freestyle at the Harvard meet.
HEADS OR TAILS: One of the nation's top recruits will
come to Michigan this weekend for an official visit. Derya
Buyukunchu is the current high school record holder in the
100-yard backstroke. Although this weekend constitutes
Buyukunchu's official visit to Ann Arbor, it is not the first
time he will have stepped foot in Canham Natatorium. In
December, he swam at the U.S. Open, where he won both the
100- and 200-meter backstroke events.
RECRUIT RECAP: Michigan signed one recruit during
the early signing period, Jason Lancaster of Carmel
High School in Carmel, Ind. Lancaster is the top-rated
high school butterflyer in the nation as he won Swimming
World magazine's mythical national title in the 100-yard
butterfly with a time of :48.39. He is also highly ranked in
the 200 individual medley. Lancaster won the Indiana
state title in both the 100 fly, where he set the state record,
and the 200 IM.
Lancaster also has four victories to his credit from the
1992 Long Course Junior Nationals. He won the 100
backstroke, 100 butterfly and both the 200 and 400 indi-
vidual medleys. All were swum in meters.

Black Coaches Association
considering boycott of season


of the Black Coaches Association,
upset over the NCAA's decision to
cut scholarships, said yesterday he
expects his group to boycott men's
college basketball games, possibly
for the rest of the season.
The boycott could begin as early
as Saturday, Martin Luther King's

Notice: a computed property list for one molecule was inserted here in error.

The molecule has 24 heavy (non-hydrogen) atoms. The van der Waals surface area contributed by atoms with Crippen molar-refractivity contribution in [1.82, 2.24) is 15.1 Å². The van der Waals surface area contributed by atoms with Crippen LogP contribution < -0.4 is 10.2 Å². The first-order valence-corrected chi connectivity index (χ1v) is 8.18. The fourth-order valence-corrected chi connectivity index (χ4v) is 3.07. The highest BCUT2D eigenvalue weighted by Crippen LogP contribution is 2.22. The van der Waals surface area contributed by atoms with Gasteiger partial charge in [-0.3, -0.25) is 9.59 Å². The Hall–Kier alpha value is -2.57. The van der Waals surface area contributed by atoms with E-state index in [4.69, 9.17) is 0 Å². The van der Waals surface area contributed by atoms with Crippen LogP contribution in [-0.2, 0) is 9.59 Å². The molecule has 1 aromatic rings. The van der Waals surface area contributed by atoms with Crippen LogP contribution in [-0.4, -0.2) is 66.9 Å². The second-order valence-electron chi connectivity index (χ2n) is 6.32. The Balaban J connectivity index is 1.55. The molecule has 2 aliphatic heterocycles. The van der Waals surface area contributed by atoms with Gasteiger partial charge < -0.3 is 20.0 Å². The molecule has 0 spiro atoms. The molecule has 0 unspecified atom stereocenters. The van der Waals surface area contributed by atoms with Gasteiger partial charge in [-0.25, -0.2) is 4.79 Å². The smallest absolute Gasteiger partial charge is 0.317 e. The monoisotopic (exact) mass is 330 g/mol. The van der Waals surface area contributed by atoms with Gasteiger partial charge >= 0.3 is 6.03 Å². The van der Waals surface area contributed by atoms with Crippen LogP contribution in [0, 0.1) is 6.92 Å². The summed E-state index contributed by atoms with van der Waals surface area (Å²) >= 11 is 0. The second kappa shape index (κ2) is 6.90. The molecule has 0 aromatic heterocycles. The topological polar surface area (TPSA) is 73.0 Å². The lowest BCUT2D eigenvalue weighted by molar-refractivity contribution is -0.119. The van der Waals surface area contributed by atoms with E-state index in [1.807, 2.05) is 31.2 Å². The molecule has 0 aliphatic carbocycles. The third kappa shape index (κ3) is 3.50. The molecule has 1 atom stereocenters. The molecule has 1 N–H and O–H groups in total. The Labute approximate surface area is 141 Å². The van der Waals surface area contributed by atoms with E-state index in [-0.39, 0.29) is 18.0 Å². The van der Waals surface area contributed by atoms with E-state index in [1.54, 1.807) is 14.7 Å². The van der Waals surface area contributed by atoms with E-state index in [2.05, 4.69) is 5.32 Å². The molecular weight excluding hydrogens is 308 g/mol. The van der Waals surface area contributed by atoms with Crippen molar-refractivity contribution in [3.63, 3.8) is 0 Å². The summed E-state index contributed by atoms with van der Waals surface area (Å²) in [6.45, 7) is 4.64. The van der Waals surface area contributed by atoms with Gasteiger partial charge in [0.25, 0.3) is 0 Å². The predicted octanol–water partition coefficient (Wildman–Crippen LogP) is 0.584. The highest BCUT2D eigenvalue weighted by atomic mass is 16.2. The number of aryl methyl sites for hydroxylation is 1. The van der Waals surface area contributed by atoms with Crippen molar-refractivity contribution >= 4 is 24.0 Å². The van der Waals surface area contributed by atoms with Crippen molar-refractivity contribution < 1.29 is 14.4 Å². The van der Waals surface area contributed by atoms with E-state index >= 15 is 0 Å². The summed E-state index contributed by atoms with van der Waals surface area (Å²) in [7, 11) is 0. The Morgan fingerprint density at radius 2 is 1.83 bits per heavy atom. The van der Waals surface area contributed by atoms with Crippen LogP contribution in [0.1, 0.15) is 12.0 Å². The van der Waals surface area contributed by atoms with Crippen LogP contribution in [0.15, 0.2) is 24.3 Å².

"In all likelihood there will be a
boycott but I am reluctant to give you
a time and date," said Rudy Wash-
ington, head of the BCA and basket-
ball coach at Drake. "Players and
coaches are expected to participate.
And they're talking about the rest of
the season, like the baseball strike."
On Monday, the NCAA voted
down a proposal to restore a 14th
basketball scholarship two years after

it voted to cut scholarships from 15 to
13. The BCA says minorities are par-
ticularly hurt by cutting scholarships.
The Presidents Commission cited
costs and the need to hold firm on
reform measures. The presidents also
indicated to the BCA the scholarship
could be added next year if savings
could be found elsewhere.
NCAA executive director Cedric
Dempsey and Joseph Crowley, the
NCAA president, both said they had
talked with BCA representatives twice
in the previous 24 hours and hoped to
talk with them again.
The boycott was approved by the
BCA's legislative committee, which
includes coaches George Raveling
(USC), John Thompson (George-
town) and John Chaney (Temple).